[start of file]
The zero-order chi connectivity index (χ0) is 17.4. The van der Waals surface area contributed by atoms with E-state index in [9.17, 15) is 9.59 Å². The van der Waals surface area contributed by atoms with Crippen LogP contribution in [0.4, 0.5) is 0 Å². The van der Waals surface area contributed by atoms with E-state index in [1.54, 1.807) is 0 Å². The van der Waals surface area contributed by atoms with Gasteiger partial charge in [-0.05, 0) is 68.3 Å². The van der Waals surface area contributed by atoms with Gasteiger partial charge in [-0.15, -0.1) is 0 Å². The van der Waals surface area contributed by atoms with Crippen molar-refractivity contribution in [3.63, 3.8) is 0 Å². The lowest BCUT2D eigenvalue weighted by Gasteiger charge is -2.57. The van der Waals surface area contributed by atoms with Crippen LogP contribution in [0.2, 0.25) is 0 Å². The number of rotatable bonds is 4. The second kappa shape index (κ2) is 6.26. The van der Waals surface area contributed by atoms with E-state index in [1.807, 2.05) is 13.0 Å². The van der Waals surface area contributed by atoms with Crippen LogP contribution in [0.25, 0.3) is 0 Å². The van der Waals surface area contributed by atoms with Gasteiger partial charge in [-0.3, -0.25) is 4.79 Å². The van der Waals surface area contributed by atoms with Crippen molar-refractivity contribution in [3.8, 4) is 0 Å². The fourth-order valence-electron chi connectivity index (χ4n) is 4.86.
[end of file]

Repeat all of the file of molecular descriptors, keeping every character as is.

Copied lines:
The zero-order chi connectivity index (χ0) is 17.4. The van der Waals surface area contributed by atoms with E-state index in [9.17, 15) is 9.59 Å². The van der Waals surface area contributed by atoms with Crippen LogP contribution in [0.4, 0.5) is 0 Å². The van der Waals surface area contributed by atoms with E-state index in [1.54, 1.807) is 0 Å². The van der Waals surface area contributed by atoms with Gasteiger partial charge in [-0.05, 0) is 68.3 Å². The van der Waals surface area contributed by atoms with Gasteiger partial charge in [-0.15, -0.1) is 0 Å². The van der Waals surface area contributed by atoms with Crippen molar-refractivity contribution in [3.63, 3.8) is 0 Å². The lowest BCUT2D eigenvalue weighted by Gasteiger charge is -2.57. The van der Waals surface area contributed by atoms with Crippen LogP contribution in [0.2, 0.25) is 0 Å². The number of rotatable bonds is 4. The second kappa shape index (κ2) is 6.26. The van der Waals surface area contributed by atoms with E-state index in [1.807, 2.05) is 13.0 Å². The van der Waals surface area contributed by atoms with Crippen LogP contribution in [0.25, 0.3) is 0 Å². The van der Waals surface area contributed by atoms with Gasteiger partial charge in [-0.3, -0.25) is 4.79 Å². The van der Waals surface area contributed by atoms with Crippen molar-refractivity contribution in [3.8, 4) is 0 Å². The fourth-order valence-electron chi connectivity index (χ4n) is 4.86.